WU Supports Scholars at Risk
WU joined the international Scholars at Risk network, offering threatened researchers the opportunity to come to WU as guest researchers.
Scholars at Risk, founded at the University of Chicago in 1999, is an international network of over 500 institutions of higher education in 39 countries whose members work to protect threatened scholars and promote academic freedom around the world. The network’s partners want to give persecuted researchers and teachers from repressive regimes the opportunity to work in freedom as guest lecturers and researchers at one of the network’s member institutions. Members also strive to raise awareness of the importance of academic freedom as a basis for democratic societies. WU joined the network in 2019. “For WU, it is a matter of course not to look away when fellow researchers in other countries and systems are being persecuted and oppressed. We plan to play an active role in the important work of Scholars at Risk, welcoming visiting researchers to WU and helping to raise awareness of the importance of free research and teaching,” explains Rector Edeltraud Hanappi-Egger.
The importance of free research and teaching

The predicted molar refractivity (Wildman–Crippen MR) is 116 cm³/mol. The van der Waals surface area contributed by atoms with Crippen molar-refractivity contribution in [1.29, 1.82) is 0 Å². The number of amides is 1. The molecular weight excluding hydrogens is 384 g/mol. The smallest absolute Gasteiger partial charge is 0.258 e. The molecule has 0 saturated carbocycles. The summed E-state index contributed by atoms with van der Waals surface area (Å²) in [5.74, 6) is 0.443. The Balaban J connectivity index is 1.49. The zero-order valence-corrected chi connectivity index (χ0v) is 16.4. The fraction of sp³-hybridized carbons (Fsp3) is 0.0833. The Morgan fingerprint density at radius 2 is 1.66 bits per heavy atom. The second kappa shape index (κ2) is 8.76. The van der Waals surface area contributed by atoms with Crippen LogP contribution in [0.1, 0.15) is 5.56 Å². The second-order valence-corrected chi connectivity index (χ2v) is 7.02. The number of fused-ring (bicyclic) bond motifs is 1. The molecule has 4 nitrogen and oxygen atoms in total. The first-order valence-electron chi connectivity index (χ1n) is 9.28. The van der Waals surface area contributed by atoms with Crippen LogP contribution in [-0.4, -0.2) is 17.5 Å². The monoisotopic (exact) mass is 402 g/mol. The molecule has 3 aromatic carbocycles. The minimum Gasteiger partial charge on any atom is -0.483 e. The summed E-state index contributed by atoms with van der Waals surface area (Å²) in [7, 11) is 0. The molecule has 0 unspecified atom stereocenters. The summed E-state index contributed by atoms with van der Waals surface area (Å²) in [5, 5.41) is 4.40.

Universities are very important for society, as they generate fact-based knowledge not driven by ideologies and polemics, and they also serve an important function for and in a functioning democracy. For example, they provide independent study results or assessments of legislative changes, which can serve as a valuable basis for political decision-making. This is, however, not welcomed everywhere in the world. “We find ourselves at a critical moment in time, in a world of growing populism. In some countries, there has been, or still is, an increase in the frequency and severity of anti-academic sentiment. Precisely because of the freedom of science and research and the independent generation of knowledge, institutions of higher education can quickly become enemies of authoritarian regimes if they present inconvenient, evidence-based facts or support critical reflection. As a result, academics are often imprisoned or forced into exile. It is crucial that students and the general public are made aware of this issue, and we need to increase awareness of the importance of independent research and teaching and the implications for society when these values are threatened,” explains the rector.